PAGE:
The global landscape of today has been moulded by centuries and centuries of human migration. This movement of people, of individuals and communities travelling far away from their place of origin to eke out better lives for themselves, has seen the evolution of the architectural and urban character of cities – moulded by the diverse influences fuelled by migration. This has meant that around the world, enclaves have popped up in cities, migrants carving out spaces for themselves which have a different character to other areas of a city.
Many of these enclaves are found in the United States – A country with a history of being an attractive destination for migrants. The city of Miami in the state of Florida houses Little Havana and Little Haiti, places which have architectural nods to their countries of origin – namely Cuba and the Caribbean influences of Haiti. Around the world, there are also numerous examples of these enclaves. The neighbourhood of Liberdade in the Brazilian city of Sau Paulo is a centre of Japanese culture in the country, and the neighbourhood of Phahurat in Thailand’s capital Bangkok is home to ornate Sikh and Hindu temples which punctuates the origins of its South Asian residents.
Most ubiquitous of all enclaves, however, is the worldwide presence of Chinatowns. Spread throughout continents, these “Chinatowns” can be found in countries ranging from within the Asian continent itself – such as in Japan and India, to countries further away from China, as exemplified by their presence in Australia and the United States.
These Chinatowns, far from being only an urban area where Chinese immigrants happen to live, also tend to have their own distinct architectural aesthetic. Archways are a recurring architectural motif, so are elements that tend to draw from traditional Chinese architecture, such as Pagodas – a tiered tower with multiple eaves. The origins of this aesthetic, however, belie the colourful nature of the characteristic look of Chinatowns around the world. A string of natural disasters in the mid-1840s saw a large number of Chinese people look to travel to the United States to seek their fortune, where they eventually settled in San Francisco. Racial tensions followed this, as Chinese communities were discriminated against on the basis of taking away employment opportunities from white people. The 1906 San Francisco earthquake followed the decades of violence and racist laws, leaving Chinatown in ruins. In rebuilding the neighbourhood, Chinese businessmen sought to keep Chinese culture alive – and thus the distinctive “Chinatown” look was born – an exoticized version of China.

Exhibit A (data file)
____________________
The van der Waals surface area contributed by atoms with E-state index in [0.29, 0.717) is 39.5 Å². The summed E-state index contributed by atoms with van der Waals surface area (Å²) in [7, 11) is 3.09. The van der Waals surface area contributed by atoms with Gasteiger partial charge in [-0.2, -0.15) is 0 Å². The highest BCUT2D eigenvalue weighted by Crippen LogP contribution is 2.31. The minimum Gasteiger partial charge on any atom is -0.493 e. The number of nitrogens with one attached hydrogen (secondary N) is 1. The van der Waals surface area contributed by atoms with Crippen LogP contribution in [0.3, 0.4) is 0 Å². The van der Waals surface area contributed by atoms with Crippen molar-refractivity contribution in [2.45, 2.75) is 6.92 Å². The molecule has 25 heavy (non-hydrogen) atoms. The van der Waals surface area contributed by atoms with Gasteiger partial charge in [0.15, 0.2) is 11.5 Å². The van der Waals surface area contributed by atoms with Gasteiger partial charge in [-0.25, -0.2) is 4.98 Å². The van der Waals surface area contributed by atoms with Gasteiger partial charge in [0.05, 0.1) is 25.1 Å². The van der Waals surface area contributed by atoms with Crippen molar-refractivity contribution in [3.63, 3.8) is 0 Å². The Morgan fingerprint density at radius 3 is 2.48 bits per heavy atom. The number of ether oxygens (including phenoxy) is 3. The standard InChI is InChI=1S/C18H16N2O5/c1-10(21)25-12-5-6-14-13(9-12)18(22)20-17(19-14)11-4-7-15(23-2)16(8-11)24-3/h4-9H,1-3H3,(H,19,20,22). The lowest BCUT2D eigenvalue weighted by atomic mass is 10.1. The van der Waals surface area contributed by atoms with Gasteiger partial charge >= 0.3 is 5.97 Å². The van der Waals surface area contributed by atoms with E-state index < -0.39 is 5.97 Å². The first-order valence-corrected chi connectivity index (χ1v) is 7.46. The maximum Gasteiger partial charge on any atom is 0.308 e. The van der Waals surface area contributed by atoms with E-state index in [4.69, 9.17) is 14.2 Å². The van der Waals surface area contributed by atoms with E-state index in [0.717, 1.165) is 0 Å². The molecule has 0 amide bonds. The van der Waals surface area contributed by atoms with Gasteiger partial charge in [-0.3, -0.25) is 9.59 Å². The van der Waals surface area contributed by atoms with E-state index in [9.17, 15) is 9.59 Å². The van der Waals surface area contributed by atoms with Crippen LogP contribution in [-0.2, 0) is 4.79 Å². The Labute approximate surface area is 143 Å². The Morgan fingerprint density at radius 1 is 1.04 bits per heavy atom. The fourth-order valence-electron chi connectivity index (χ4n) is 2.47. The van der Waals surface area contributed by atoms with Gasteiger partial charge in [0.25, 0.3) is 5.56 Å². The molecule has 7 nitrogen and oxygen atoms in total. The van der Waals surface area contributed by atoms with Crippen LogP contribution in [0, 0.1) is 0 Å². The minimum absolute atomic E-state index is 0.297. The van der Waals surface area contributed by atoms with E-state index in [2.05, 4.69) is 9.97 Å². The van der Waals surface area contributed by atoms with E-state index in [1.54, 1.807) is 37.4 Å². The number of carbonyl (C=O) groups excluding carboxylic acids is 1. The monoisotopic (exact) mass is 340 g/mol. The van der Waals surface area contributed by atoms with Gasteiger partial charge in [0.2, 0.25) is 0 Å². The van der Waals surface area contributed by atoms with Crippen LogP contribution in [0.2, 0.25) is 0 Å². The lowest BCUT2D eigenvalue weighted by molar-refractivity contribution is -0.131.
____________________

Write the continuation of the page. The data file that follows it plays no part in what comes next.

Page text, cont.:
American architects were hired to design in an architectural style of the “orient”, in order to fit a vision of the western perception of a stereotyped Chinese identity. Local businessmen also sought to gain from this – as they looked to take full advantage of this “ethnic tourism.” Exploitative laws against Chinese people in the United States meant that Chinatowns were simultaneously places of refuge and the congregation of communities – yet also places marketed as “exotic” tourist destinations, where “Chinese-inspired” architecture populated the streets, almost in the style of a theme park.
Far from being only an American or European phenomenon, Chinatowns also exist on the African continent – which underscores the different types of migration and the differing infrastructural impact that migrants can have on a place. The Chinatowns in the African context are delineated more by their Mandarin building signs, shop stalls, and culture than a specific architectural style. In stark contrast to the architectural motifs of the Chinatowns in London or Liverpool for example, Chinatowns in Mauritius and Johannesburg mostly blend into their surrounding architectural context – with the exception of mandatory elements of the Paifang – the traditional Chinese gateway serving both as a monument and a landmark.
The Chinatown of Lagos, Nigeria, opts for a differing architectural approach. Built in 2004 – it is more of an enormous shopping mall than a typical urban neighbourhood. It is built in the style of a medieval fortress – with crenellated walls that resemble the Great Wall outside Beijing. This is an extremely vivid architectural representation of economic migration – with references to traditional Chinese architecture, yet serving as an expansive open-air market rather than serving the use that the building typology would typically warrant.
The juxtaposition and origins of Chinatowns in Europe and the United States, compared with that of Chinatowns in Africa, is a good overview of how migrants influence the built environment of where they move to – sometimes more so, and sometimes less so. The reasons for this importing of architectural styles and motifs are as varied as the reasons why migrants migrate. Sometimes, the architectural styles of neighbourhoods are a genuine effort to make migrants feel more at home – and sometimes, it is an attempt to present an exoticized version of the origin country.
This article is part of the ArchDaily Topic: Migration. Every month we explore a topic in-depth through articles, interviews, news, and projects. Learn more about our monthly topics. As always, at ArchDaily we welcome the contributions of our readers; if you want to submit an article or project, contact us.